This Unit addresses two significant gaps in current scholarship on Chinese and Indian religious traditions. The first gap is in historical scholarship. India and China have been the two mother cultures of South Asia and East Asia. Historically, the two were connected through the transmission and transformation of Buddhism from India to China. This remarkably fruitful incorporation and assimilation of a foreign system of thought and cultural practice into another well-established civilization is one of the first of its kind in the human history of cross-cultural exchanges, especially at such a magnitude. Unfortunately, there has been inadequate scholarly attention paid to how Indian Buddhism — and its central Asian variants — introduced new issues and imaginations to the Chinese people and how the Chinese managed to appropriate the alien tradition into their own intellectual milieu, hence deeply enriching and reshaping the indigenous Chinese culture. Beyond Buddhism, we encourage comparisons between other native Indian and native Chinese traditions. Second, we also seek to redirect some of the attention of the comparative study of religion and philosophy away from the default Western-centered approach. India and China are profoundly important civilizations, both historically and contemporarily. Despite the historical connection of Buddhism, the differences in their cultural products — whether religious, linguistic, philosophical, artistic, or material — are so striking that comparing them would highlight the true richness, plurality, and diversity of human creativity and cultural productivity.
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Indian and Chinese Religions Compared Unit
Call for Proposals
This year we plan to explore the relationships between art, literature, and religion in India and China. We will be holding one traditional papers session and one experimental session:
Religious Narratives and Visual Arts
This will be a traditional papers session. We seek individual papers (rather than fully formed panels) exploring the relationship between religious narratives and visual arts (sculpture, murals, mandalas, illuminated manuscripts, etc.) in India and China. Comparative proposals are welcome, as are proposals focusing exclusively on India or China (so long as the material is accessible to a broader audience).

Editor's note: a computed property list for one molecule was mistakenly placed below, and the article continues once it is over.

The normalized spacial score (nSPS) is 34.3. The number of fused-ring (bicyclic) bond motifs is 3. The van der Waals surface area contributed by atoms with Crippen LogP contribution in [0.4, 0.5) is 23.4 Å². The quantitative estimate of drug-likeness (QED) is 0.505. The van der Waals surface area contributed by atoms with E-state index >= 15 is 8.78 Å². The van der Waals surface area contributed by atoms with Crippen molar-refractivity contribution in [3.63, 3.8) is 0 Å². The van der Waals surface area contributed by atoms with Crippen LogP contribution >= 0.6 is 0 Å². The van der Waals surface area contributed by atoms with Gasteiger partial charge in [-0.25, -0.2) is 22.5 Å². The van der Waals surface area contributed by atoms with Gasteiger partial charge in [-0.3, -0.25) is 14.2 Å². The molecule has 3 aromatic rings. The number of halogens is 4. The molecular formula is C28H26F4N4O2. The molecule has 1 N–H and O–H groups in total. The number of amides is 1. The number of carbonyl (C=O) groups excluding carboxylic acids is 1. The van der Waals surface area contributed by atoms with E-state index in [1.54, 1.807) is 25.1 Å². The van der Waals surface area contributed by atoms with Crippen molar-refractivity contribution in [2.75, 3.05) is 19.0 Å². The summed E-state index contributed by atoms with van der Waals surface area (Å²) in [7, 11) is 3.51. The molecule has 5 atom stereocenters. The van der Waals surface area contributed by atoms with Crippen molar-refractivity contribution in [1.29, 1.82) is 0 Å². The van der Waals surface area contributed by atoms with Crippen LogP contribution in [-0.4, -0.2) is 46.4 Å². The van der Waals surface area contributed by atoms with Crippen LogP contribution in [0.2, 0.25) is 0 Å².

Religion, Literature, and Global Humanities
This will be an experimental session. The goal is not to present specialized research, but to initiate a conversation between scholars working on religion and literature in India and scholars working on religion and literature in China. What might the study of Indian literature have to offer to scholars of Chinese literature, and vice versa? What challenges are distinctive, and what challenges are shared? How might Indian or Chinese reading practices and literary theory contribute to the global humanities more broadly? The session will begin with a brief statement from each panelist, but the majority of the time will be devoted to open discussion. In lieu of a traditional paper proposal, we ask potential panelists to provide a description of their work, its relation to the field of religion and literature more broadly, and their vision of the global humanities. Potential panelists should also suggest one or two literary examples they might share with a non-specialist audience to illustrate their work.
Statement of Purpose
Steering Committee Members
Adamek, Wendi, University of CalgaryMember Since: 2015
Allen, Michael, University of VirginiaMember Since: 2017
Aviv, Eyal, George Washington UniversityMember Since: 2020
Davidson, Ronald M., Fairfield UniversityMember Since: 2017
Guggenmos, Esther-Maria, IKGF, University of Erlangen-NurembergMember Since: 2017
Heirman, Ann, Ghent UniversityMember Since: 2016
Kleeman, Terry, University of ColoradoMember Since: 2019